Fire Scout UAV completes at-sea deployment


The Northrop Grumman MQ-8B Fire Scout Vertical Takeoff Unmanned Aerial Vehicle has completed the type’s second at-sea deployment, where it was used by the US Navy for anti-piracy operations

Two Fire Scout unmanned aerial vehicles (UAVs) were deployed aboard the USS Halyburton (FFG 40) at the beginning of January. The system was tasked to provide intelligence, surveillance and reconnaissance (ISR) support for anti-piracy operations conducted by the US Navy’s 5th Fleet.
“This deployment was the first opportunity since deploying on the USS McInerney (FFG 8) for the Navy to fully use Fire Scout operationally,” said George Vardoulakis, vice president for tactical unmanned systems for Northrop Grumman Aerospace Systems.
“The system was involved in three different anti-piracy actions; participated in operations over Libya; and supported a Strait of Hormuz transit with the ship’s SH-60B helicopter – a valuable manned and unmanned aircraft operation that allows ship commanders to extend their awareness at greater distances from the ship.”

Fire Scout also successfully proved a special operations concept for sea-based ISR capabilities and observed a Yemeni fishing boat that had been stranded at sea for 10 days, allowing the Halyburton’s crew to provide assistance.

In the six-month deployment, the system flew for more than 435 hours during 126 missions and maintained a sortie completion rate of more than 80%. Meanwhile, three MQ-8Bs have accumulated more than 950 hours in support of operations in Afghanistan.

Fire Scout operations aboard the Halyburton benefited significantly from lessons learned during a 2009 Fire Scout military utility assessment aboard the McInerney, manufacturer Northrop Grumman said in a statement.

The US Navy announced the deployment of the Fire Scout aboard the McInerney in September 2009. In April last year, an MQ-8 from McInerney detected a “go-fast” speedboat and a support vessel engaged in smuggling cocaine in the Eastern Pacific, allowing the ship to confiscate 60 kg of cocaine and detain a number of suspects.

To date, the system has flown for more than 2,500 hours. Approximately 1,200 of those hours were accrued during operational deployments with the Halyburton and in Afghanistan.

The Fire Scout’s successful deployment comes after its less than successful first deployment aboard the Halyburton. A June 24 report by the Defence Operational Test and Evaluation office said all of the Fire Scout’s flights during training took off late and more than half of those missions and flights from the Halyburton were incomplete, largely due to problems with the communications link used to control the aircraft and to relay its full-motion video.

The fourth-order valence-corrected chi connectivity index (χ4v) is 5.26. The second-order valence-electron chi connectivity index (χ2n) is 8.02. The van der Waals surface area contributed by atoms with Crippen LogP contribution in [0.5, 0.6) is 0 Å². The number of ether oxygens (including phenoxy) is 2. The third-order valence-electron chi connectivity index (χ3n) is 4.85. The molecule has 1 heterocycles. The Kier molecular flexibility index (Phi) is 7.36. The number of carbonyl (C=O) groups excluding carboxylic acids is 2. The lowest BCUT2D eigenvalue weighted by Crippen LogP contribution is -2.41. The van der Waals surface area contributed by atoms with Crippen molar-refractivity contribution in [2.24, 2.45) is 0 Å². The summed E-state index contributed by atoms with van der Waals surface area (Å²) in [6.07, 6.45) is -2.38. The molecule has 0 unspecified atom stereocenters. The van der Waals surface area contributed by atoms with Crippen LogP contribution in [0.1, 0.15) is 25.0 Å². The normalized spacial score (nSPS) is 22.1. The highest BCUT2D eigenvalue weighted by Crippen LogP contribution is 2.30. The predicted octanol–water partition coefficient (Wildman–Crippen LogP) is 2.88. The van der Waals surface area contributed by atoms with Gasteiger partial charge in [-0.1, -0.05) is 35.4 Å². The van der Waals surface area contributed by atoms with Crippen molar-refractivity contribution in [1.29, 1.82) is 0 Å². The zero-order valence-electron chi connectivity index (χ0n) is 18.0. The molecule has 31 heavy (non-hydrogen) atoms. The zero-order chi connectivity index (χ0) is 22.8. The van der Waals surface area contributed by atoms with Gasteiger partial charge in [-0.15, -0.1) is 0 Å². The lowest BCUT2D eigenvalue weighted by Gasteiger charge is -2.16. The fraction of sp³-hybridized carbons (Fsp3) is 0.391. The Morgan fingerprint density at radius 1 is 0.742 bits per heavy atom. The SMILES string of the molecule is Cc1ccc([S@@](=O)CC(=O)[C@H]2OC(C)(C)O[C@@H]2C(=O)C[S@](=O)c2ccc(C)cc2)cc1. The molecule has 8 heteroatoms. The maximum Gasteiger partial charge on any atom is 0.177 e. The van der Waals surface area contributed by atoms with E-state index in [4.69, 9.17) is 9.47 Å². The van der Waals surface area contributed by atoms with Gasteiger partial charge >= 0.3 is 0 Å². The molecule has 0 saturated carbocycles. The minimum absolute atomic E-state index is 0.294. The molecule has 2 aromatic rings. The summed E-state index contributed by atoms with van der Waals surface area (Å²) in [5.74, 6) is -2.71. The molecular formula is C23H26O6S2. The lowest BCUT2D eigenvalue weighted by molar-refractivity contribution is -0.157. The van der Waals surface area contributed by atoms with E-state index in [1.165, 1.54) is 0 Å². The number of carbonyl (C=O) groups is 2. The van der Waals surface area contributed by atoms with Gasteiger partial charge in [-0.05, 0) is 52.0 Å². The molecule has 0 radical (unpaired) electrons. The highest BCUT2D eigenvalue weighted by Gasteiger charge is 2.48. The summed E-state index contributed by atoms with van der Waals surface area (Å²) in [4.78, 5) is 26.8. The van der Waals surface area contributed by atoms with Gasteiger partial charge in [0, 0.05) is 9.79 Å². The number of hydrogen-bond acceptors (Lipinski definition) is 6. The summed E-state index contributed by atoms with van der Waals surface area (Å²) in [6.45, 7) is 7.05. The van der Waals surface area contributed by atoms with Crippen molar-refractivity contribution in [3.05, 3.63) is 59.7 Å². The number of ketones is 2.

Problems with the link were the main reason why the Fire Scout was able to complete just 29 of 58 assigned missions while aboard the Halyburton. However, George Vardoulakis, a vice president for tactical unmanned systems at Northrop Grumman, said the problems on Halyburton were largely caused by a broken antenna. Once repaired, the mission success rate exceeded 97 percent, he said.

Communications link problems also caused the MQ-8B to fail ten out of ten test missions at Naval Air Station Patuxent River and caused one of the aircraft to fly uncontrolled from the station into restricted airspace near Washington, DC, on August 2 last year, before control was regained.

The US Navy has said the communication link problems have been rectified and the Fire Scout is now performing far better.

The Navy plans to buy up to 168 Fire Scouts. Production aircraft will eventually be deployed on the Navy’s Littoral Combat Ships.

The RQ-8A Fire Scout made history in January 2006 when it landed aboard the USS Nashville whilst it was steaming off the coast of Maryland, marking the first time an unmanned helicopter has landed autonomously aboard a moving US Navy ship without a pilot controlling the aircraft.

It made further history on June 21 when an MQ-8 from the USS Halyburton was shot down during a surveillance and reconnaissance mission over Libya, marking the first US/NATO combat loss over the country.

The US Navy has plans to arm the Fire Scout and aims to fit the aircraft with weapons within 18 months. First tests will be with the laser-guided Griffin, and later with 2.75-inch rockets from the Advanced Precision Kill Weapon System.